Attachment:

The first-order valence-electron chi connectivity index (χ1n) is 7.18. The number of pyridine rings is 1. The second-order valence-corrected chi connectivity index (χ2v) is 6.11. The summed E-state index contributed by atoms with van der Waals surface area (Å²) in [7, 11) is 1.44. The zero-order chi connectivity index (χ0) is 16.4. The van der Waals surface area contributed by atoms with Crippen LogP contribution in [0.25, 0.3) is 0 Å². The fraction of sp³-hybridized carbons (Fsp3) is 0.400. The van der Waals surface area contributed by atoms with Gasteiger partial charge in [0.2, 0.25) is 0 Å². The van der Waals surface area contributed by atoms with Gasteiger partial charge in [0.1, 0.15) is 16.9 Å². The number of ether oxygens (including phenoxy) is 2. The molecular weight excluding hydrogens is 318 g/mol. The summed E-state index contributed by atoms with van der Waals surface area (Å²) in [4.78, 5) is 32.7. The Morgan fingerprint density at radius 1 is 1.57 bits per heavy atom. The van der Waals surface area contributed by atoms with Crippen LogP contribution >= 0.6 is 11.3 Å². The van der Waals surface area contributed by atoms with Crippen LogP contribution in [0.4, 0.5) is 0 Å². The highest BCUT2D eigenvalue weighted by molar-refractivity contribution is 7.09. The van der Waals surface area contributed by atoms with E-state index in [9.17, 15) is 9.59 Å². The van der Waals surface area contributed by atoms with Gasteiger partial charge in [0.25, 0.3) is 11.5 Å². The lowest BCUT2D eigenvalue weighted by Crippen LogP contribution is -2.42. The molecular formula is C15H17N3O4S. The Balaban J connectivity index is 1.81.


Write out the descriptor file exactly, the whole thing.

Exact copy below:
The first-order valence-electron chi connectivity index (χ1n) is 7.18. The number of pyridine rings is 1. The second-order valence-corrected chi connectivity index (χ2v) is 6.11. The summed E-state index contributed by atoms with van der Waals surface area (Å²) in [7, 11) is 1.44. The zero-order chi connectivity index (χ0) is 16.4. The van der Waals surface area contributed by atoms with Crippen LogP contribution in [0.25, 0.3) is 0 Å². The fraction of sp³-hybridized carbons (Fsp3) is 0.400. The van der Waals surface area contributed by atoms with Gasteiger partial charge in [0.2, 0.25) is 0 Å². The van der Waals surface area contributed by atoms with Gasteiger partial charge in [0.1, 0.15) is 16.9 Å². The number of ether oxygens (including phenoxy) is 2. The molecular weight excluding hydrogens is 318 g/mol. The summed E-state index contributed by atoms with van der Waals surface area (Å²) in [4.78, 5) is 32.7. The Morgan fingerprint density at radius 1 is 1.57 bits per heavy atom. The van der Waals surface area contributed by atoms with Crippen LogP contribution >= 0.6 is 11.3 Å². The van der Waals surface area contributed by atoms with Crippen LogP contribution in [0.4, 0.5) is 0 Å². The highest BCUT2D eigenvalue weighted by molar-refractivity contribution is 7.09. The van der Waals surface area contributed by atoms with E-state index in [9.17, 15) is 9.59 Å². The van der Waals surface area contributed by atoms with Gasteiger partial charge in [0.25, 0.3) is 11.5 Å². The lowest BCUT2D eigenvalue weighted by Crippen LogP contribution is -2.42. The molecular formula is C15H17N3O4S. The Balaban J connectivity index is 1.81.